What information do you need to know when researching novels?
When you’re a writer, there are times when you want to write about something that you have no knowledge about. That’s okay, because there’s a little thing called the internet that can help you research this information. The question remains: how much research is enough research?
Many times when I’m writing, all I have to do is a little Google search to create a fuller effect of the scene or characters I’m creating. If it’s not the main aspect of the story, I only need a few key details to make it seem like I’m an expert at what I’m portraying at that point in the story.
Here’s an example of when and how you might want to do minor research:
In a story, you want to vary the types of things people do for a living. If everyone in your story and every story you write is a mechanic, that’s unrealistic unless the story revolves around a family of mechanics.
If a minor character is a doctor, for example, you can do as much research as you want about that career. It all depends on what you believe will make the story well-rounded. The more you know the better, but you don’t want to be adding useless details just because you have that knowledge now.
Start with the classic trick: Who, What, When, Where, Why, How
Look at your character and ask these questions to figure out what you and the reader will need to know.
Who is your character?
What is their career and purpose to the story?
When/how often do they appear?
Where are they leading the story?
Why do they need to be in the story?
How is the character interacting with others?
These questions, among others, can help you understand what you do and don’t know. Try a Google search, or ask someone who knows the right answers.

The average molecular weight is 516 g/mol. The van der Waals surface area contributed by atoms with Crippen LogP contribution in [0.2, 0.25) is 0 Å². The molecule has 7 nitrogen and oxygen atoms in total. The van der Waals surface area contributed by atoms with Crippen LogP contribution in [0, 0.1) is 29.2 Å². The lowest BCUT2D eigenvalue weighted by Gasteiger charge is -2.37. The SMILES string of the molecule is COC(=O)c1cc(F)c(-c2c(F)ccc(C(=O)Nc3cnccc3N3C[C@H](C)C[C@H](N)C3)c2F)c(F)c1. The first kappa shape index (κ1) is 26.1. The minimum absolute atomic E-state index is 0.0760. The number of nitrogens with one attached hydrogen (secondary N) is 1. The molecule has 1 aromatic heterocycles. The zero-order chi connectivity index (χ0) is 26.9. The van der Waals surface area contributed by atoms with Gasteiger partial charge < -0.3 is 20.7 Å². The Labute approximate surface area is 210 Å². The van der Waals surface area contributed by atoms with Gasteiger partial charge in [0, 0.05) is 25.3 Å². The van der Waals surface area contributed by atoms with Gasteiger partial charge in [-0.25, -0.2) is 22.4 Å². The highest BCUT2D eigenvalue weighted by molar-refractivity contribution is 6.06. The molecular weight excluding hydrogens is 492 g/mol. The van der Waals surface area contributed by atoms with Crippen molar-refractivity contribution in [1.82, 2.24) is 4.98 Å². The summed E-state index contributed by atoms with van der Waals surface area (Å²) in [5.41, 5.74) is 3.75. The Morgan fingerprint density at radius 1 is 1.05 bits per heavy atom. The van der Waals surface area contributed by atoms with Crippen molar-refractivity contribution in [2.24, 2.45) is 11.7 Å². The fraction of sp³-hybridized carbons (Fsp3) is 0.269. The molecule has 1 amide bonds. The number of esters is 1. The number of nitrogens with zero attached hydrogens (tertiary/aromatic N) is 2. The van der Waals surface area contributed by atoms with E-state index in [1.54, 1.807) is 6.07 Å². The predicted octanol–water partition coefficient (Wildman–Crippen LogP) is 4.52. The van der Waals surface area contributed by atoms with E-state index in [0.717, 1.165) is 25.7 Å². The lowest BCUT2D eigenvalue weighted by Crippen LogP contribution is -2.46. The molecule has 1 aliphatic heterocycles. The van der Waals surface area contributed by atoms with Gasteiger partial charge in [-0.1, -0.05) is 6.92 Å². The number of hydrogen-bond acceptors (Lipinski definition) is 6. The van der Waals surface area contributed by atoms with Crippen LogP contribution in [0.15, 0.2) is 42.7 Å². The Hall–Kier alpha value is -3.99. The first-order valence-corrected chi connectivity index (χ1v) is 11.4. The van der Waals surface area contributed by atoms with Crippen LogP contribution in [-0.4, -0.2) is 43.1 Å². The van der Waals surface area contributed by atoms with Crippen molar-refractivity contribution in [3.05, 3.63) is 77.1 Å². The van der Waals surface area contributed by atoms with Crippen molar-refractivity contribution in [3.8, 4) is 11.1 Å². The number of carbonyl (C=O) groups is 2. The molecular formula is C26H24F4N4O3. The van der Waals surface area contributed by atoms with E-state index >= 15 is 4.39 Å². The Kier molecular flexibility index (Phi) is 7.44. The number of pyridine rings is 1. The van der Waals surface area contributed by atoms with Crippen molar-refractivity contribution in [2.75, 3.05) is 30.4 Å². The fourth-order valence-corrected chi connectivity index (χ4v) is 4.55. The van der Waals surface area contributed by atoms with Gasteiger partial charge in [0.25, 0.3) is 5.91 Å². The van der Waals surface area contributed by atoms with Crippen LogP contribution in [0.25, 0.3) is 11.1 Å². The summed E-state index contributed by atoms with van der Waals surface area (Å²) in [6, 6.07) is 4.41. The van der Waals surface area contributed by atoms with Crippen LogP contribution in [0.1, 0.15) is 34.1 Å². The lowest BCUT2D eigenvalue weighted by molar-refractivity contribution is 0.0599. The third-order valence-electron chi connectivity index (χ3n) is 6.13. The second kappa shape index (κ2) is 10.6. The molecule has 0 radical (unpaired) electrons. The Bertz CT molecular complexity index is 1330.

The same logic can be applied to setting, like points in history. Apply what you already know, and uncover where there are holes in your knowledge that are necessary to fill out the story. If you are discussing a real historic event or time in history, you’ll have to do more research if you want to stay accurate.
Sometimes you’ll need to fully research a subject to the point where you can have a detailed conversation with someone about it. You must do major research when your topic is the central focus of the story. It won’t cut it to do quick searches here and there.
Take out books, read articles, and do whatever else is appropriate for the topic. Obviously, it would take too long to become an expert, but you have to know enough to be confident discussing it in the story.
Here’s an example of the need for major research. My friend and I are planning to work on a children’s book series where one of the main characters has autism. Since this is a central theme, I need to do research. My friend works with kids that have special needs, so she has plenty of experience, but I need to have a better understanding on the topic.
One way to simplify the research process is to write down a list of questions. To extend my example, I might ask questions such as:
What are the behaviour patterns of someone with autism?
What causes autism?
Can people with autism live quality lives?
These are just a few example questions out of thousands I could ask. I will never be an expert on the topic, but I must have a well-rounded understanding if I’m going to portray the character with the least amount of stereotypes or misconceptions as possible.
Your Own Judgement
The level of research you do depends on the magnitude of the topic’s involvement in the story and your own understanding. It’s your choice how much you want to look up, and you might do more than necessary out of curiosity.
Research is important, and it’s up to you to decide how well you need to understand it to include it in your novel. If you or the reader is left with too many questions or misinformation about what’s going on, you may need more time with your research hat on.
Thanks for reading! What are some of your tips for researching novels?
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